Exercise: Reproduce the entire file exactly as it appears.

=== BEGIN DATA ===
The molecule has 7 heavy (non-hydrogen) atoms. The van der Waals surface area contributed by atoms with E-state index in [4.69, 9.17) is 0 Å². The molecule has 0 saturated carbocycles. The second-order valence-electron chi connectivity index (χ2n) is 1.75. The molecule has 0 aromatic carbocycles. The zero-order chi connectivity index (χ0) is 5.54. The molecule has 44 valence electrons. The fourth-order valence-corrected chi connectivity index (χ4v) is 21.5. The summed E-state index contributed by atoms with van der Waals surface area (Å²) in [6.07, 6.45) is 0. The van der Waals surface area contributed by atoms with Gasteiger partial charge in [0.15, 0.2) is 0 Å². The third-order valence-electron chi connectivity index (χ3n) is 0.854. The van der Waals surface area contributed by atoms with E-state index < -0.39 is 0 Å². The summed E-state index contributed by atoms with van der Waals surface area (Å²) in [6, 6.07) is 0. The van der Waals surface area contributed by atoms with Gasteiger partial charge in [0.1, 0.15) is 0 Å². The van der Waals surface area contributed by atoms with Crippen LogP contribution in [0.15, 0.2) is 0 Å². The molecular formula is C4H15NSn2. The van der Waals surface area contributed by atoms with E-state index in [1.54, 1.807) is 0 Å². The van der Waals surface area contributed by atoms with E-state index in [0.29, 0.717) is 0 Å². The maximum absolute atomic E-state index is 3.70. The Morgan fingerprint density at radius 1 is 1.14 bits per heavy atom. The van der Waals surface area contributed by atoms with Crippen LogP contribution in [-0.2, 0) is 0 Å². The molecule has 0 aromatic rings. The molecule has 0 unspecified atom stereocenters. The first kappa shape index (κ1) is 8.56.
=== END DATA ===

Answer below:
The molecule has 7 heavy (non-hydrogen) atoms. The van der Waals surface area contributed by atoms with E-state index in [4.69, 9.17) is 0 Å². The molecule has 0 saturated carbocycles. The second-order valence-electron chi connectivity index (χ2n) is 1.75. The molecule has 0 aromatic carbocycles. The zero-order chi connectivity index (χ0) is 5.54. The molecule has 44 valence electrons. The fourth-order valence-corrected chi connectivity index (χ4v) is 21.5. The summed E-state index contributed by atoms with van der Waals surface area (Å²) in [6.07, 6.45) is 0. The van der Waals surface area contributed by atoms with Gasteiger partial charge in [0.15, 0.2) is 0 Å². The third-order valence-electron chi connectivity index (χ3n) is 0.854. The van der Waals surface area contributed by atoms with E-state index < -0.39 is 0 Å². The summed E-state index contributed by atoms with van der Waals surface area (Å²) in [6, 6.07) is 0. The van der Waals surface area contributed by atoms with Gasteiger partial charge in [0.1, 0.15) is 0 Å². The van der Waals surface area contributed by atoms with Crippen LogP contribution in [0.15, 0.2) is 0 Å². The molecular formula is C4H15NSn2. The van der Waals surface area contributed by atoms with E-state index in [1.54, 1.807) is 0 Å². The van der Waals surface area contributed by atoms with E-state index in [0.29, 0.717) is 0 Å². The maximum absolute atomic E-state index is 3.70. The Morgan fingerprint density at radius 1 is 1.14 bits per heavy atom. The van der Waals surface area contributed by atoms with Crippen LogP contribution in [-0.2, 0) is 0 Å². The molecule has 0 aromatic rings. The molecule has 0 unspecified atom stereocenters. The first kappa shape index (κ1) is 8.56.